Whoopi Goldberg is a woman who can focus.
It's a quality that will come in handy Sunday during the busy, three-hour CBS telecast (8-11 p.m. EDT) of the 2008 Tony Awards from Radio City Music Hall where Goldberg will be in charge of keeping things moving as Broadway salutes the best of the past theater season.
"The Tonys are a different monster because you have live performances to deal with," she says, talking to a reporter while exercising with her trainer in a windowless dressing room in the basement of a cavernous building that houses, among other things, the studio for "The View."
"You have all kinds of live stuff going on that doesn't happen on the Oscars because (there) you have film clips," says the woman who has guided the Oscars through four different broadcasts. "But here you are moving from show to show to show. So that will be a huge difference. As you're seeing it, that's what's happening."
One thing you won't see _ unlike the Oscars _ is an opening monologue.
"I didn't want to do the traditional (Oscar) monologue," Goldberg says. "This show is not about me. But I am going to have as much fun as I can _ without taking up too much time.
Unlike the Oscars, the Tonys show doesn't have the luxury of running over its allotted time. Yet Goldberg doesn't seem too concerned about winners overstaying their welcome at the podium. It comes with the territory.
"The moment you give somebody their moment in the sun, they are going to take it," she says. "They want to thank their mother and they want to thank their uncle. It's a huge deal to win a Tony. So people want to make those thank yous. They are not particularly thinking, `Oh, my God. I'm taking up somebody's time.'"
And time will be scarce this year. More so than usual. For the first time, new shows not nominated for the coveted prize of best musical will get a bit of prime-time exposure on the telecast _ 90 seconds each, not as much as the three minutes-plus afforded numbers from the best-musical and best-musical revival nominees, but acknowledgment nonetheless. (The trio: "Young Frankenstein," "The Little Mermaid" and "A Catered Affair.")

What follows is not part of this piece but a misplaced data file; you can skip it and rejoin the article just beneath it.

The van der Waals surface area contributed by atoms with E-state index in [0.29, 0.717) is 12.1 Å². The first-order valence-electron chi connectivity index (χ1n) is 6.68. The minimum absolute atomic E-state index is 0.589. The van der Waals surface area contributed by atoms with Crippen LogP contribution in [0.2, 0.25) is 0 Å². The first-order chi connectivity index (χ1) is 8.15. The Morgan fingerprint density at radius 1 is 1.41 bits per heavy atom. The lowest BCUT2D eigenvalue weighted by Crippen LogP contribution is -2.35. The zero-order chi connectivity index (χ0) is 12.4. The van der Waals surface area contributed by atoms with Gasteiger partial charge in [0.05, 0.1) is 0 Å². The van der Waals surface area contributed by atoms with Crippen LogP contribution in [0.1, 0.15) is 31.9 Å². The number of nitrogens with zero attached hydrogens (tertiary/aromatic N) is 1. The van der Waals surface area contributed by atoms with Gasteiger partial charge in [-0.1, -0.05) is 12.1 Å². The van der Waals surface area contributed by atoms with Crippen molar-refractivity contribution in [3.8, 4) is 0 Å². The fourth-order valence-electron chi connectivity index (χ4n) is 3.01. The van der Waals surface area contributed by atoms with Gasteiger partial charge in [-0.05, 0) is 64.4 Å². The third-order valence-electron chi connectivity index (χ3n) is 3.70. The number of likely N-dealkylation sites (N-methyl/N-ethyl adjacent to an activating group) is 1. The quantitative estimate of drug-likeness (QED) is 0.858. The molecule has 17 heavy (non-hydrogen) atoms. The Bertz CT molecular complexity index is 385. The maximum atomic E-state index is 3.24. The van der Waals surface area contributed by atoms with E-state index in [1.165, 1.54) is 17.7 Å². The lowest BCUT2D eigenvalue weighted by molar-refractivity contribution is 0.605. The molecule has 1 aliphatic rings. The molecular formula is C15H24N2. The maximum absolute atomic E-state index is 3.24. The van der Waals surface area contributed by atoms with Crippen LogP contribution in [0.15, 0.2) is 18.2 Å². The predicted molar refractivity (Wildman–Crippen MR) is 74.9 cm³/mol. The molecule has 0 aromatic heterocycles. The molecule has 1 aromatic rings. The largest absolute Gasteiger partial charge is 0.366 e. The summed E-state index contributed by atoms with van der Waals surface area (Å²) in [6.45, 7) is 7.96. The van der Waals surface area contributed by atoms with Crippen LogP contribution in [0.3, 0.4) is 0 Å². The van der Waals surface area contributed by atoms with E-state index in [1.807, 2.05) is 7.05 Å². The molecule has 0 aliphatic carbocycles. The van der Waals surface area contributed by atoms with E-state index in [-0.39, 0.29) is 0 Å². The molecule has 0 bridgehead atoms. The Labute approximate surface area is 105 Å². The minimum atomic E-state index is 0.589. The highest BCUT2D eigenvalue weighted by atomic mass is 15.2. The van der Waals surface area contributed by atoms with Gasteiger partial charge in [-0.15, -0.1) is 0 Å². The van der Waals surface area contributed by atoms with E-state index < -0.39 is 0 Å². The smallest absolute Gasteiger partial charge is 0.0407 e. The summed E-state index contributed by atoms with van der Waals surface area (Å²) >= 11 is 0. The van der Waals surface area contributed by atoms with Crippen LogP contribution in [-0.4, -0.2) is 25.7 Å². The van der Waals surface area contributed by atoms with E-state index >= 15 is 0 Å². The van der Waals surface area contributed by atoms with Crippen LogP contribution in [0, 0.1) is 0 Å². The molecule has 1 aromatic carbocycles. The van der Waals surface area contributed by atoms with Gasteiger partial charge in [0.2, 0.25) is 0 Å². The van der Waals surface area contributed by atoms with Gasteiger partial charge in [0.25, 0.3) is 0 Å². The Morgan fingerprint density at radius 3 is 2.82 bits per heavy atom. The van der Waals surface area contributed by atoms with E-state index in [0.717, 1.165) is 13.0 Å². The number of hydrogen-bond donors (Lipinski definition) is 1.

Competing for the best musical prize will be the most diverse collection of nominees in years. They include "Passing Strange," a young black man's journey through sex, drugs and rock 'n' roll; "In the Heights," a celebration of Latino life in the upper reaches of Manhattan; "Cry-Baby," an adaptation of John Waters' raunchy salute to '50s teen flicks, and "Xanadu," a giddy send-up of the roller-disco flick.
Musical revivals getting to display their talent include a pair of shows from Broadway's golden age, "South Pacific" and "Gypsy"; that perennial high-school celebration, "Grease," and Stephen Sondheim's rumination on the making of art, "Sunday in the Park with George."
And the musical salutes don't end there.
Also getting Tony airtime are two former best-musicals, Disney's "The Lion King," now in its second decade on Broadway and "Rent," which will end its lengthy New York run in September.
Competing for best-play honors are Tracy Letts' "August: Osage County," which is the heavy favorite to take the prize: Tom Stoppard's "Rock 'n' Roll"; "The Seafarer" by Conor McPherson and "The 39 Steps," Patrick Barlow's spoof of the Alfred Hitchcock movie.
Goldberg has spent much of the last two weeks catching up on all the nominated shows she hasn't seen. Not a bad gig.
"I am a Broadway baby _ Mike Nichols plucked me out of obscurity," she says, referring to the producer and director of her solo 1984 show, which introduced her to Broadway. "And this is the street that distinguishes us from any other place in the world. This is one of the things that makes New York incredibly unique."
And she's been back, not only in a second one-woman show but as Nathan Lane's replacement in "A Funny Thing Happened on the Way to the Forum" and a revival of August Wilson's "Ma Rainey's Black Bottom."
"Quite honestly, the three shows I would love to do are Shaw's 'Saint Joan,' 'Peter Pan' and 'Mary Poppins.' That would be great," she says with a smile.
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